And as Banda points out, the decision isn't final. I know Pinehurst has some support on the Board, but I don't know if we have four votes - and I kinda doubt it.

And anyone who thinks Pinehurst students will get ANY preference in assignments is dreaming: won't happen.

A-mom said...

Bad Faith

Banda has not met with our community once either this year or last, when the district was supposed to be working with the community. We got Phil Brockman, who talked real pretty, but then left for Sedro-Woolley and was not replaced.

A surprise inspection on the 12th doesn't count as community engagement. My husband works for Washington State Ferries. He pointed out that if a ferry run was proposed to be closed due to low ridership the head of ferries would probably lose his job if he failed to show up for a community meeting. Sending his deputies wouldn't cut it. The analogy isn't perfect, but the point is the person responsible for making the recommendation to the elected board should be present. Failing to do so is just insulting. The staff present did not seem to understand, which goes to show that they do not care about our community's sensitivities whatsoever. They are just wasting our time going through the motions required by law to avoid being sued. This process is being done in bad faith. The bean counters have decided our school is not cost effective, and that is all that ultimately matters to the school administration.

Our school was added to the BEX one month before it was voted on. At the meeting mentioned below, Ron English said that we should have spoken up earlier as there had been an 18 month process leading up to the final BEX wording. I pointed out that our site was added at the last minute, but he claimed not to recall that fact.

The majority of questions that were asked at the 9/10 meeting at Pinehurst were written down instead of being answered by counsel Ron English, even though there were other staff members seemingly more knowledgeable who stayed largely silent. This seems to indicate that the school district is more interested in shielding itself from legal action than attempting to find an equitable solution--not a trust building exercise.

Every other program displaced by the BEX has a commitment from the district to find them a home.

If our group of students could co-locate with another program costs wouldn't be so high.

Hippy Goodwife said...

Josh Hayes, Summit kids did get preferential waitlist status, after sibs at other Option Schools. So it is possible. Does anyone know how many current Pinehurst kids were Summit kids.

Jon said...

I know its sad to see a school close, especially your school. But I do not see how we cannot close schools that have unusually poor test scores and unusually high expenses, especially when the current school is also badly under-capacity and we need that capacity to be used fully.

Do you think that we should never close a school? You cannot be saying that we should continue any school as is once started no matter how bad the test scores and how high the costs, are you?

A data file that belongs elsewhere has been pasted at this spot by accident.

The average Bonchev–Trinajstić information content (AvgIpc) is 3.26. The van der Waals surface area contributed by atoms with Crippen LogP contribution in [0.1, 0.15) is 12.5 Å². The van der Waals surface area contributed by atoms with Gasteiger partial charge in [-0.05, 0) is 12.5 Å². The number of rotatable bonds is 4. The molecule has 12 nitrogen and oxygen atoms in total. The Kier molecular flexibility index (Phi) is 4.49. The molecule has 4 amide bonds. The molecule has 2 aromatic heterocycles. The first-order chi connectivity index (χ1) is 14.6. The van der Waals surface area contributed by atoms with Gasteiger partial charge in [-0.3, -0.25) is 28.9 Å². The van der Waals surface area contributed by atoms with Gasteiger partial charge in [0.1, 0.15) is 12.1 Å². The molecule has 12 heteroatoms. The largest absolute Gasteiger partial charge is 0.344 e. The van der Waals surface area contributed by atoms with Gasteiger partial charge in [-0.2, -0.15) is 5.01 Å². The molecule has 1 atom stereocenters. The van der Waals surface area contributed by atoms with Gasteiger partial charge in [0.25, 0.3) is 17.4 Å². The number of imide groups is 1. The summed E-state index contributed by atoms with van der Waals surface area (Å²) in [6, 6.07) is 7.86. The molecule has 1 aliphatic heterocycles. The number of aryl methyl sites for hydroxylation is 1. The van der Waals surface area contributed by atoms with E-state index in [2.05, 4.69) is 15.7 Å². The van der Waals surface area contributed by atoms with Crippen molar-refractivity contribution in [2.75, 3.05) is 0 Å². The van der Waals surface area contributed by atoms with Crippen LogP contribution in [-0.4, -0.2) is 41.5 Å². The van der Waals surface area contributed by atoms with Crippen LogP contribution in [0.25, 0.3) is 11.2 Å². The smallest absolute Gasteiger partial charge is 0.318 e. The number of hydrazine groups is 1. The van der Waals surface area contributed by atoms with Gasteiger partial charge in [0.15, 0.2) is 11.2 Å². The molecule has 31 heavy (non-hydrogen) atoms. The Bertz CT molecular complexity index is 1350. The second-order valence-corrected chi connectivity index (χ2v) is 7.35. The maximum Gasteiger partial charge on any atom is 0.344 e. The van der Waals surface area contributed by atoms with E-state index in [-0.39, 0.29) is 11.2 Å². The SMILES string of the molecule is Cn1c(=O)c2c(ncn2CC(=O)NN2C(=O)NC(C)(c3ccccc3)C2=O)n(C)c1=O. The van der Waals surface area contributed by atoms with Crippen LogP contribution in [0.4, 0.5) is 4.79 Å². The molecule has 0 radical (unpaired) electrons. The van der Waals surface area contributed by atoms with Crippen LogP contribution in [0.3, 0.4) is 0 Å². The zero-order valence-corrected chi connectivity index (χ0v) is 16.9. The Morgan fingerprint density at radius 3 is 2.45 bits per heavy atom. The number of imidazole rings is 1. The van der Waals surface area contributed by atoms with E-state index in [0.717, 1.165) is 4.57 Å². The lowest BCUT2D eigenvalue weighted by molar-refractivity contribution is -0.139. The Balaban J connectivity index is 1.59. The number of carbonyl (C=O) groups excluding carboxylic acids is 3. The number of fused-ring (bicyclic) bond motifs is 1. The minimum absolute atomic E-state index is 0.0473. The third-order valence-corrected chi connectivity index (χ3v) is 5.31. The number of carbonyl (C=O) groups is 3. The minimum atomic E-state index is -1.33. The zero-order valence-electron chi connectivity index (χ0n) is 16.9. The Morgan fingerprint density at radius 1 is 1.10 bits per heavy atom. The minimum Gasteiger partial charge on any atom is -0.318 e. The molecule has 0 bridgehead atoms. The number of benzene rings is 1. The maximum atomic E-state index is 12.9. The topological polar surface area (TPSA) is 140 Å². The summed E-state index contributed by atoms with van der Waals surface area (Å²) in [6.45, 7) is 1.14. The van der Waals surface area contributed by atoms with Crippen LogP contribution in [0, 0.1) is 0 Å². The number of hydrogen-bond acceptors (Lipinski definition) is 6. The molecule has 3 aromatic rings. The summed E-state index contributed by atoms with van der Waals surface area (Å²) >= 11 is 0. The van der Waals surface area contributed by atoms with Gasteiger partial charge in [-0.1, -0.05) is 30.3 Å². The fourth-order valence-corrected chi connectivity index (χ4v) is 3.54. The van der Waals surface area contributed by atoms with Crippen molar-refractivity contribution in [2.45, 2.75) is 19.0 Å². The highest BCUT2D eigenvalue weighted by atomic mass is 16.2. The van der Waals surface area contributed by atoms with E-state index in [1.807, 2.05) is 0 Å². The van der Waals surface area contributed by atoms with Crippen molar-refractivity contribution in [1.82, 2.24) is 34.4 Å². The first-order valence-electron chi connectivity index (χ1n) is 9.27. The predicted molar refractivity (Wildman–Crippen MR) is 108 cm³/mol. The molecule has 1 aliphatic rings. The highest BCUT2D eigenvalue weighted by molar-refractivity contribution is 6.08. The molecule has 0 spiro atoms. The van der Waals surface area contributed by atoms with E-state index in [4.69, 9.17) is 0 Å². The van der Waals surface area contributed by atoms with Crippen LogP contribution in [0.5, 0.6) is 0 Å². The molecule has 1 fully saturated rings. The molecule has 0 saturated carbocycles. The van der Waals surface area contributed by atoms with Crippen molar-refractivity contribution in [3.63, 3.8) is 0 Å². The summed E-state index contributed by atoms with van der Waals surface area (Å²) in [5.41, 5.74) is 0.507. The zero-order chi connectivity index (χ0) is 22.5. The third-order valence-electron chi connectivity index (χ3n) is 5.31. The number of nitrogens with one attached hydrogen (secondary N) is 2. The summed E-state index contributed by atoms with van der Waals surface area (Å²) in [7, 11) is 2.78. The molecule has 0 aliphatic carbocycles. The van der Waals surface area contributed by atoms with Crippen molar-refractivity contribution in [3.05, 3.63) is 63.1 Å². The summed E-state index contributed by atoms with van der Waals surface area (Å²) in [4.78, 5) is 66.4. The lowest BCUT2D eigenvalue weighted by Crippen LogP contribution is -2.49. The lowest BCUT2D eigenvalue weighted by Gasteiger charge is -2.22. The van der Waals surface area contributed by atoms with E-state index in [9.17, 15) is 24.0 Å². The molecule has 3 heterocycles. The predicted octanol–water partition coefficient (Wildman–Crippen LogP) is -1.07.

Jet City mom said...

How much space does RBHS have?
Is there space at Mann for pinehurst & nova?
Salmon Bay & Tops are not alternative schools - they are choice schools, which is very different.
Where are the true alternative choices for students that need that?

Charlie Mas said...

I seriously doubt that the District will keep any of their promises.

They never have before.

A-mom said...

Jon,
Pinehurst does not have unusually poor test scores. Even the district says it is not under threat because of academic performance.

It has increased test scores for three years running, and won awards for two of them. The only reason it did not win last year was because only Title 1 schools were eligible for most improved category.

I personally called OSPI and found this out.

High costs are related to under enrollment caused by incessant closure threats.

Jon said...

A-mom, the test scores for Pinehurst are right here. Look at them. They are awful. Math scores in the 40% range for years. Sure, you can say they improved, but only because there were scores as low as the 20-30% range five years ago, which is not a good thing.

Poor test scores, high costs, and underenrolled are all good reasons to close a school. If anything, this is overdue.

Anonymous said...

My cousin's stepson goes to Pinehurst and they are heartbroken over this decision. The kid never liked school and did poorly until he went to Pinehurst. This child is Native American and Pinehurst was the only school that his met his needs. They are at their wits end trying to figure out where he will go next year. He is too young for the program at Indian Heritage or the Middle College his stepmother works at. This whole process has been just devastating. Alternative schools do so much more than serve up high test scores.

HP

search4chin said...